Ian Redmond Russell
Postgraduate Research Student
Ian graduated with his B.A. in Archaeology and Greek & Roman Civilisation from University College Dublin in 1996 and an M.A. in Classical Studies from the same University in 1998. He started working as a professional commercial archaeologist with Archaeological Consultancy Services Unit Ltd in 1998 and became licence eligible in 2000. He is a Senior Archaeologist with ACSU and is skilled at photography, drone photography, V-RTI and 3D imagery. He has excavated a large number of multi-period sites over the past decades and was the director who led the team of archaeologists who found and partially excavated the 9th – 10th century Viking site at Woodstown, Co. Waterford in 2003-4, 2007 & 2018.
He co-wrote, with Dr. Maurice Hurley, the book ‘Woodstown: A Viking Age settlement in Co. Waterford’ published by Four Courts Press in 2014 and submitted a chapter (No. 7) entitled ‘The Woodstown Enigma: A discussion of the 9th – 10th century Viking Winter Camps at Woodstown, Co. Waterford, Ireland published by Routledge in 2023 in ‘Viking Camps: Case Studies and Comparisons’ edited by Charlotte Hedenstierna-Jonson and Irene Garcia Losquino.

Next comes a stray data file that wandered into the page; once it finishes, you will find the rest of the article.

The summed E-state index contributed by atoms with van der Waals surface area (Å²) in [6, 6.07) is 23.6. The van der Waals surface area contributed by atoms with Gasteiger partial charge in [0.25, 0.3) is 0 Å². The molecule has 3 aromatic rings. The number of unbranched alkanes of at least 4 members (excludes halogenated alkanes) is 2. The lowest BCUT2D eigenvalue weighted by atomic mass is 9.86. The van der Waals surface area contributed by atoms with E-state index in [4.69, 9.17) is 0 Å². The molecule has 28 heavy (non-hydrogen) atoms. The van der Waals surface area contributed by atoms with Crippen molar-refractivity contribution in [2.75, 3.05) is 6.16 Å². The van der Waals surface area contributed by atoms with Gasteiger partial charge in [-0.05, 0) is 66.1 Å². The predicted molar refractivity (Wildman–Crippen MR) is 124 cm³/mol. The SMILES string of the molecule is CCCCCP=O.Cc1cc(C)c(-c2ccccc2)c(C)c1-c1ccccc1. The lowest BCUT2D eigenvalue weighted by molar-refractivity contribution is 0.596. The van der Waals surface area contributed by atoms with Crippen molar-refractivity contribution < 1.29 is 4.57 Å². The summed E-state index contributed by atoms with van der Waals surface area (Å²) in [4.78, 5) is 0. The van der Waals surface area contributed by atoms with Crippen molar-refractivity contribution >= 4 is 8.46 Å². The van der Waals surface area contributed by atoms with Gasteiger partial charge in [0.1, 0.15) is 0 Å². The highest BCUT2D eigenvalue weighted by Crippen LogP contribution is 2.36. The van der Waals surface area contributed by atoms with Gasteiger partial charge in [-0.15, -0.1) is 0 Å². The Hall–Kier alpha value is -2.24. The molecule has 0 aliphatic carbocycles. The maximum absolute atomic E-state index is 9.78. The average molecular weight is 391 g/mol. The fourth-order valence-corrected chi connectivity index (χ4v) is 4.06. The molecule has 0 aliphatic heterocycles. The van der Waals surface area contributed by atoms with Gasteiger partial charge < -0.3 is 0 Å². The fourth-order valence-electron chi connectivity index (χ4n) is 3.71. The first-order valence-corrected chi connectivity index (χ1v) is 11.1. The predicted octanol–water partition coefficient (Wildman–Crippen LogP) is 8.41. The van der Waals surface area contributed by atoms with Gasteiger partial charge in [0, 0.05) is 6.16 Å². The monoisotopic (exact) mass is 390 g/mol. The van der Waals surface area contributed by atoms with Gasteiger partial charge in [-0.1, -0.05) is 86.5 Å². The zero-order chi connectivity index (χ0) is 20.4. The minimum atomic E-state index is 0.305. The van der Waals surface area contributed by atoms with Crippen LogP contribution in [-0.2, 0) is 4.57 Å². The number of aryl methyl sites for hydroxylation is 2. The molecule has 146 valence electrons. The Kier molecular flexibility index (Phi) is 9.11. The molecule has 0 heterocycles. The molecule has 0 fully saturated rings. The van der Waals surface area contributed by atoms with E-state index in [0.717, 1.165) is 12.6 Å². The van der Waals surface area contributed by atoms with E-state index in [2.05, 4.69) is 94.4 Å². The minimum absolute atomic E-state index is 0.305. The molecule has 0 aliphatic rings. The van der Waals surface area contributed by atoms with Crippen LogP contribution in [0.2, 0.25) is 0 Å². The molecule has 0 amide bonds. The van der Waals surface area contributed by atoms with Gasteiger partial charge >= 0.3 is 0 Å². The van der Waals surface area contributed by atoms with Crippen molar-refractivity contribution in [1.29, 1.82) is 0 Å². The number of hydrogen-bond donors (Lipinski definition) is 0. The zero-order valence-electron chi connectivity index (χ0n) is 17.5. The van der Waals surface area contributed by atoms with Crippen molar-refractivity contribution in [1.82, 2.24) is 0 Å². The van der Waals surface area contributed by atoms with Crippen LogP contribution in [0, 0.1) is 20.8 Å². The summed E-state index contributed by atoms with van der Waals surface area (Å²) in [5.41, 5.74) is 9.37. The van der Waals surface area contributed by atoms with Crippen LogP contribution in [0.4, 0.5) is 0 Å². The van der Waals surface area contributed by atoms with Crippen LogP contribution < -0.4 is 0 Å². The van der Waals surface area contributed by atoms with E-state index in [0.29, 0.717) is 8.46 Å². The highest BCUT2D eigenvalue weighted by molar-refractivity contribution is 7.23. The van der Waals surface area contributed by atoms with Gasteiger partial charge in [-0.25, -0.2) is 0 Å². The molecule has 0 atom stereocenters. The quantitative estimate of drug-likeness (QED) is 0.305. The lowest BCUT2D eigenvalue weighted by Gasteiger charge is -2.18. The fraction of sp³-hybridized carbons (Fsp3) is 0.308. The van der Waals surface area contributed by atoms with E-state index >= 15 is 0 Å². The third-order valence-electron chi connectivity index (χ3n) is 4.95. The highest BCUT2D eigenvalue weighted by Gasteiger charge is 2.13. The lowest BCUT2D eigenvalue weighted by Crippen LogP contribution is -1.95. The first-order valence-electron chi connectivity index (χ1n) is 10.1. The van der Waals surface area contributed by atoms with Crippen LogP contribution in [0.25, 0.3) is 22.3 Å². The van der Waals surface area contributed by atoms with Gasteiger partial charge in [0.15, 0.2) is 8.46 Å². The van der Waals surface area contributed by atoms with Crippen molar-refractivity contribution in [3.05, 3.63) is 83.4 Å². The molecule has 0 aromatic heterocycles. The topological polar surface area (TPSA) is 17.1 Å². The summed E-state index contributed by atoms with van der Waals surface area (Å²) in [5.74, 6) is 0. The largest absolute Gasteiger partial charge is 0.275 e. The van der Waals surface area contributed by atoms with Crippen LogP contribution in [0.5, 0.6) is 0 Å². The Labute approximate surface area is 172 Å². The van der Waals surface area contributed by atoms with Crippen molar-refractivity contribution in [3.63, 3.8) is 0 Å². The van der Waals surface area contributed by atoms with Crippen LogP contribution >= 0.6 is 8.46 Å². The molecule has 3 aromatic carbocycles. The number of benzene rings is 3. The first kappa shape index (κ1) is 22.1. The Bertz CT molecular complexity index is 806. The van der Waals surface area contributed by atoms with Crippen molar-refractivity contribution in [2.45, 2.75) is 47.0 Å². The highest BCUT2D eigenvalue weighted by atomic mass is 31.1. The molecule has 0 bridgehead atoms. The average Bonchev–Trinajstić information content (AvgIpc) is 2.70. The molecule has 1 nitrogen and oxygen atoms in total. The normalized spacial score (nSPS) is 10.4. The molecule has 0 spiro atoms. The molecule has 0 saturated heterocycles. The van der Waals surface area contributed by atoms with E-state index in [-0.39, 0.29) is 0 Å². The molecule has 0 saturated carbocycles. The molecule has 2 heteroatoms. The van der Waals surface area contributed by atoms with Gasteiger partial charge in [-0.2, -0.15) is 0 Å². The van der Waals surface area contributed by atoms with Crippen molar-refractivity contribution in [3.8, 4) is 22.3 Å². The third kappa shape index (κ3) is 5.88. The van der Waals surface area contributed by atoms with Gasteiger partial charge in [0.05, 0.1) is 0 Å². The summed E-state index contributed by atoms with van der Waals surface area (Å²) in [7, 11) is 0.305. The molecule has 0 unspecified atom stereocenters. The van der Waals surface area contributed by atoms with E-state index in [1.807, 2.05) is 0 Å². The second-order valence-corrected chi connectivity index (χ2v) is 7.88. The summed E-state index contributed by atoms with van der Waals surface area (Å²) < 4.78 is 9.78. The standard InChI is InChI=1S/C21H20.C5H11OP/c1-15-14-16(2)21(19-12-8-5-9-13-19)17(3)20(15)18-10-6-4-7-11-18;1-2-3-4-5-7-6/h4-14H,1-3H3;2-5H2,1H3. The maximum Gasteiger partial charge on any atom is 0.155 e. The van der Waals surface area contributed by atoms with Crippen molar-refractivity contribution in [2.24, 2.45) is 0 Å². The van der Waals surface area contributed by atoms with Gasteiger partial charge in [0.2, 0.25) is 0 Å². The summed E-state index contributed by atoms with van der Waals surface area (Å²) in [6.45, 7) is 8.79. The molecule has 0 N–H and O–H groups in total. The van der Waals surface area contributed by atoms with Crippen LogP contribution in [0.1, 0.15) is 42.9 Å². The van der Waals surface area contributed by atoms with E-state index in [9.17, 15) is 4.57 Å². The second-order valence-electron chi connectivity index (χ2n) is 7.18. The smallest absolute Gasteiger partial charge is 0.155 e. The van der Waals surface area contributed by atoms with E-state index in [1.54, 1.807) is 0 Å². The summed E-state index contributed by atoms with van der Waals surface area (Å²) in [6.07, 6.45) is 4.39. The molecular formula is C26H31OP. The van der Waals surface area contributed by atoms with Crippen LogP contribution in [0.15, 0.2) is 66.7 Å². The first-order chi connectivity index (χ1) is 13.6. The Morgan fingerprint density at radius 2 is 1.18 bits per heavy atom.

“Contextualising Woodstown: An analysis of a 9th – 10th century Viking Longphort in Ireland.”
Ian's thesis will focus on attempting to contextualise the 9th – 10th century Viking Longphort at Woodstown by attempting to ascertain its form and function. So much was found at Woodstown yet so many questions remain unanswered. Was it just a raiding base, a centre for commercial trade? Or was it also a centre of manufacture with a settled Viking community with families of men, women and children integrated or partly integrated with its geographic and political neighbours? For example what did it look, sound and smell like?
Ian will attempt to answer these questions by a comparison of the archaeological/historical evidence and the material culture found at Woodstown, Linns and Dublin (in Ireland), and also at the similar sites identified at Foremark, Aldwark and Torksey (in the UK), to plot the known or possible locations of Viking Longphorts in Ireland and attempt to examine the nature and distribution of Viking raids in order to establish how they were carried out, why and what were their political impacts.
The Institute of Irish Studies